Tackling the COVID-19 education emergency through a progressive universalism approach to public financing

Due to additional pressures on domestic resources from the pandemic and the costs of additional measures to respond to COVID-19 education challenges, the Save Our Future campaign, supported by nearly 200 organizations around the globe, reminds us that the risks caused by the pandemic need to be averted with urgency and financing protected. Education is the solution to the longer-term recovery from the pandemic.

October 27, 2020 by Pauline Rose, Research for Equitable Access and Learning Center
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5 minutes read
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A classroom in the public primary school of Ianjanina in rural Madagascar. Credit: Mohammad Al-Arief/The World Bank
A classroom in the public primary school of Ianjanina in rural Madagascar. Extreme poor households in this area are supported by a cash transfer program that also promotes school attendance of children. As a result, since the project started, the school principal reports having more than 100 additional students and a much better attendance rate.
Credit: Mohammad Al-Arief/The World Bank.

The Save Our Future campaign, supported by nearly 200 organizations around the globe, highlights that COVID-19 has placed an entire generation’s education and future at risk. This risk needs to be averted with urgency, given that education is also the solution to the longer-term recovery from this pandemic.

The Save Our Future White Paper, launched just a few days ago, stresses that we have to work together to turn this crisis into an opportunity. At the heart of much of the priorities identified with this paper is the importance of mobilizing and redistributing resources for the poorest countries in the world.

This is in recognition of the fact that the pandemic is likely to have a greater adverse effect on resources available for education, and these were already too low in many countries.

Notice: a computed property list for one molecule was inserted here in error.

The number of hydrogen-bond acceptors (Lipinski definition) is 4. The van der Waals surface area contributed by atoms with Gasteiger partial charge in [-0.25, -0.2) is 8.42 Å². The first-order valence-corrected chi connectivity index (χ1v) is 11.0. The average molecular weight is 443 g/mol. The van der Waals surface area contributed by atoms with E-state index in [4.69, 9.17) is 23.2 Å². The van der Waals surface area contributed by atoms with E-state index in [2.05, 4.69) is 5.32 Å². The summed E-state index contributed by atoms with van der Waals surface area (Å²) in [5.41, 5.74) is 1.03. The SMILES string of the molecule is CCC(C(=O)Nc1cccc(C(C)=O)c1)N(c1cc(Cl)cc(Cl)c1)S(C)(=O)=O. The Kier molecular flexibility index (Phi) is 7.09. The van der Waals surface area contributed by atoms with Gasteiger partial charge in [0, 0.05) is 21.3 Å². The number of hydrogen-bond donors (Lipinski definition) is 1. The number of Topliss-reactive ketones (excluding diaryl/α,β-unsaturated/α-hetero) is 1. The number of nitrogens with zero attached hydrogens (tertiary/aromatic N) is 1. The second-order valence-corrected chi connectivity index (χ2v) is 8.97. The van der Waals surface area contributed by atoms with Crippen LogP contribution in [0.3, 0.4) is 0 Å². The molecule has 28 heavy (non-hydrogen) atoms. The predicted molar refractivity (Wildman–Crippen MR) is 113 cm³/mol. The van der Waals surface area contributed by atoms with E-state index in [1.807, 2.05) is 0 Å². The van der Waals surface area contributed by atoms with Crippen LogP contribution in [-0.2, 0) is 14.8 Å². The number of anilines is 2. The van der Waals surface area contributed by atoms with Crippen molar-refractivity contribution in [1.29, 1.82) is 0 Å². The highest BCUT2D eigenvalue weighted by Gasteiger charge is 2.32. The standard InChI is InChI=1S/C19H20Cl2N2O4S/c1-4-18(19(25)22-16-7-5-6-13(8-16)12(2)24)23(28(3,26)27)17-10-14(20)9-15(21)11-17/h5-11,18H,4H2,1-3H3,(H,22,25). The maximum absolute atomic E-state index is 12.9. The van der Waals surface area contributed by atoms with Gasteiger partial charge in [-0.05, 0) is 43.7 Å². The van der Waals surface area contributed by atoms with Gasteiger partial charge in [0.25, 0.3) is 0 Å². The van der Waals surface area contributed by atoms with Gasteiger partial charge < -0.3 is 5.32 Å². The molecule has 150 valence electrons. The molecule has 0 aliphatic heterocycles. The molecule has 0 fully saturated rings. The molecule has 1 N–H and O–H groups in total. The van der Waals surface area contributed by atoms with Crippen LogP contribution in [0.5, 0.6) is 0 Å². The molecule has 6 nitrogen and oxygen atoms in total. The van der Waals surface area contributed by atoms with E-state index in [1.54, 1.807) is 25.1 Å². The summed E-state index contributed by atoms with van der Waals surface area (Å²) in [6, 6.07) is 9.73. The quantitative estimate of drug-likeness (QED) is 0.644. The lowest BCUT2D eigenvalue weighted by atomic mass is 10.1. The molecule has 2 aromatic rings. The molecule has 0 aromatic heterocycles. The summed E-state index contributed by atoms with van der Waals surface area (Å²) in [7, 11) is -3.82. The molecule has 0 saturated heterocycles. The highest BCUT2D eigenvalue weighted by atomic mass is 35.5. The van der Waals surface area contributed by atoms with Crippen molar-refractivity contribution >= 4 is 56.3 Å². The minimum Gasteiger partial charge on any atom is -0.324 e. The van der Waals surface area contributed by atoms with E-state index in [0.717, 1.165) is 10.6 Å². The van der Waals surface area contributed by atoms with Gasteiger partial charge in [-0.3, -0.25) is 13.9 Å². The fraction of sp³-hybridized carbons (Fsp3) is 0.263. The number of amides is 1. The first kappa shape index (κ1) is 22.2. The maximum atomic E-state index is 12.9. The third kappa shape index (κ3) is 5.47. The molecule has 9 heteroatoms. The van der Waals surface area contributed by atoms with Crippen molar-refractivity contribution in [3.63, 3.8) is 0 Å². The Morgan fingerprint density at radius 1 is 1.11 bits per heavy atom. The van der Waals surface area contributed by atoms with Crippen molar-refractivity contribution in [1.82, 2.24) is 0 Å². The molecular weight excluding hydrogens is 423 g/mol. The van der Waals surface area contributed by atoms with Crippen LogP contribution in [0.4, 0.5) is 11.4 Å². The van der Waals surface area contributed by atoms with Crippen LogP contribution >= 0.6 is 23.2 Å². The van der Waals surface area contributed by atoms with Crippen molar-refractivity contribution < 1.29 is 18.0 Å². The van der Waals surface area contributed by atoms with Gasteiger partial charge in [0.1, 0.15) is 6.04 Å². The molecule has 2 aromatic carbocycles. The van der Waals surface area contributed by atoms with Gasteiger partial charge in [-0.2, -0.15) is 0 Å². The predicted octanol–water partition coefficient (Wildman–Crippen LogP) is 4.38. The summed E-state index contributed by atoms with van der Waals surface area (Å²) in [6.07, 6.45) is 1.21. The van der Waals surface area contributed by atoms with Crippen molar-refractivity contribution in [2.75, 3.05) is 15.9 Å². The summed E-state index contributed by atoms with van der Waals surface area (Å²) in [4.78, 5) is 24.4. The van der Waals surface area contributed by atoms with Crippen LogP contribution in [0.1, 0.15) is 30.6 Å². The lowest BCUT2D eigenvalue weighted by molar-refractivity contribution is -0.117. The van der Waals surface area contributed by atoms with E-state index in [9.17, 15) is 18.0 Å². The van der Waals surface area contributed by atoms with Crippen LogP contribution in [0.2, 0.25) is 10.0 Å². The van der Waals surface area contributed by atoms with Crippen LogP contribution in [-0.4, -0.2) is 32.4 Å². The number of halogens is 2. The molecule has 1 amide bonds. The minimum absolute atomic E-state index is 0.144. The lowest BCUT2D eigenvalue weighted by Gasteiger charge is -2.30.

According to estimates by the Global Education Monitoring Report, the annual external financing gap could increase by up to US$193 billion annually between 2020 and 2030.

This is due to additional pressures on domestic resources from the pandemic, as well as the costs of additional measures required to respond to COVID-19 education challenges.

In light of this, amongst the seven key action areas of the White Paper, two explicitly relate to funding:

  • Protect education budgets and target public spending at those left furthest behind
  • Mobilize international resources to fully finance education.

The need for a ‘progressive universalism’ approach

Building on the work of the Education Commission, the White Paper identifies the importance of national governments and aid donors to adopt a ‘progressive universalism’ approach to public financing, i.e. expanding the provision of quality education for everyone, while prioritizing the needs of the most marginalized.

Immediate Action: National governments, in consultation with a broad range of stakeholders, to develop credible financing plans to fully finance education following principles of progressive universalism, including adopting equity financing formulas that reflect the needs of the most marginalized children.

Save Our Future White Paper

Given work that the REAL Centre has done for the Education Commission, Theirworld and the Mastercard Foundation on education financing before the pandemic, it is apparent that these recommendations are even more vital now.

Before the crisis, the share of total aid to sub-Saharan Africa for education had declined from 10% to 7%, between 2002 and 2016. It is promising that domestic resources increased over the same period, but there is a real danger that this progress is going to be lost as a result of the effects of the COVID-19 pandemic on economies around the world.